CakePHP: Storing Configs in your DB

There are many situations in web apps where site-wide configurations need to be accessible to users through admin interfaces, rather than configuration files residing on the server. It is a practical method of storing configuration values that may need changing from time to time, but without access to the core configuration file.

UPDATE (2008-10-22): This article has been published to the CakePHP Bakery


Settings are stored in the database, so we will first need to start by creating the table:
CREATE TABLE settings (
id int(10) unsigned NOT NULL auto_increment,
key varchar(48) NOT NULL,
value text,
UNIQUE KEY key (key)

Next, go ahead and bake your model and controller, but don’t worry about baking-in some of the pre-built methods. Modify your model to look like this:

class Setting extends AppModel {

var $name = ‘Setting’;
var $key = ‘MyApp’;

//retrieve configuration data from the DB
function getcfg(){
$cfgs = $this->find(‘first’,array(‘fields’=>array(‘id’,’key’,’value’)));

if (count($cfgs)) {
$cfgVal = unserialize($cfgs[‘Setting’][‘value’]);


//write configuration data back to the DB
function writecfg(){
$key = $this->key;

$rev = Configure::read($key);


//if the configs haven’t changed, no need to save them
if ($value==$this->checksum) return;

//otherwise the configs have changed, so

$this->data = array(‘key’=>$key,’value’=>$value);

if ($setting = $this->findByKey($key)) {
$this->data[‘id’] = $setting[‘Setting’][‘id’];


You’ll notice that Configure:: values are serialized and stored together using the MyApp Configure::key. At first this may seem somewhat counter intuitive to how we think we should store configurations. However, consider the hassle involved with trying to figure out how/where to store multi-dimensional arrays in an inherently flat storage system (db). It’s probably doable, but not without considerable headaches. Storing everything in a serialized string allows Cake to worry about creating the structure – we just save the output.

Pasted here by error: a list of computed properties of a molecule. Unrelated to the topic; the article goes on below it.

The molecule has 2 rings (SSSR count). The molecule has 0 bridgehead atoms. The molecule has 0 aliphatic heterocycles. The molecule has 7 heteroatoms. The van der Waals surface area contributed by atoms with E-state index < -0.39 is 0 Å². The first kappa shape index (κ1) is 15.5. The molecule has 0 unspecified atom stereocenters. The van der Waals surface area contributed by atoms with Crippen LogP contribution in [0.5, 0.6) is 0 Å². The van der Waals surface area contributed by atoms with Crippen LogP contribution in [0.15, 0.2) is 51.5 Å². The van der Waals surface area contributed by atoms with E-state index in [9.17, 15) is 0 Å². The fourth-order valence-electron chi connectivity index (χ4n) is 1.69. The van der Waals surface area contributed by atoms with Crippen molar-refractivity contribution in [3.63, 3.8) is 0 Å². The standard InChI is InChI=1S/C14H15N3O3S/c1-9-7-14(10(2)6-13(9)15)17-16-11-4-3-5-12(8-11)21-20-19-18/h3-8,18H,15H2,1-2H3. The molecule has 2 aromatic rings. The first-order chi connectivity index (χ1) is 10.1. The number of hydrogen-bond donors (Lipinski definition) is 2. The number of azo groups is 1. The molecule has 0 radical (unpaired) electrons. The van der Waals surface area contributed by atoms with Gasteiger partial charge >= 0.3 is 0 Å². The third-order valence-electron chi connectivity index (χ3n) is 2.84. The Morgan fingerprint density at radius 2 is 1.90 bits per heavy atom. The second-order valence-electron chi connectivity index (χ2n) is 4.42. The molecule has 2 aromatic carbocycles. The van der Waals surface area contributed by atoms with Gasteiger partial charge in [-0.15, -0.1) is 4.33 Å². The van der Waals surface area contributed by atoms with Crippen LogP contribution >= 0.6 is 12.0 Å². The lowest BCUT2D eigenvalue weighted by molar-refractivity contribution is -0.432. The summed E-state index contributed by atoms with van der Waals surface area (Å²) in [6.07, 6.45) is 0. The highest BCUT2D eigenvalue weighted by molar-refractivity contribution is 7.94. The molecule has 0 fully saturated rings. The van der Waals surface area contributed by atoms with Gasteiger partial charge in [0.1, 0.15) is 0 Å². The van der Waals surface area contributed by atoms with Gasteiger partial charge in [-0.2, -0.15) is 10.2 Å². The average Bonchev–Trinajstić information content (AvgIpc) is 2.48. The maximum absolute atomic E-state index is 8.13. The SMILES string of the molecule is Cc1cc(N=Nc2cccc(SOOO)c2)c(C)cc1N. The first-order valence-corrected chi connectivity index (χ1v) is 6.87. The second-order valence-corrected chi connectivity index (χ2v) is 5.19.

Next, open up your app_controller.php file and add the following code to the top of the class:
var $uses = array('Setting');

You will also need to add some code to your AppController beforeFilter() and afterFilter() methods:

class AppController extends Controller {

var $uses = array(‘Setting’);

function beforeFilter(){
//reads the site-wide config values from the DB and puts them through the Configure::write method

function afterFilter(){
//retrieves the site-wide configurations from Configure::read($key) and puts it back into the db if new


Any place you would like to store a Configure:: value in the database, you only need to use the $key specified in the model. If you don’t, the values will not get saved. An example would look something like:
<? Configure::write('MyApp.themeName','My Great Theme'); ?>

Since the retrieval code is run in the before filter, we can treat the Configure:: vars like any others in our app when we need to access them. To recall a value we would run something like:
<? $myVar = Configure::read('MyApp.themeName'); //returns 'My Great Theme' ?>

Next Steps

Because this is only a very simple way to store configuration data (one row for the entire app), there will likely be some desire to extend it. You may wish to segregate certain data into their own rows (perhaps individual plugins or components), which would only require some additional code to accept additional keys for read/write access. That, my friends, is a job for another tutorial.

CakePHP Access Control Alphabet Soup

Reading through a few of my most recent posts, you’ll quickly learn that I’m learning CakePHP as my PHP framework of choice. So far, so good. Actually, it’s pretty good, but that is not without some questions I’ve had along the way. I’m probably getting stuck more than I should on best practice coding, but I like to do it the right way, not necessarily the easiest way (read: hacks).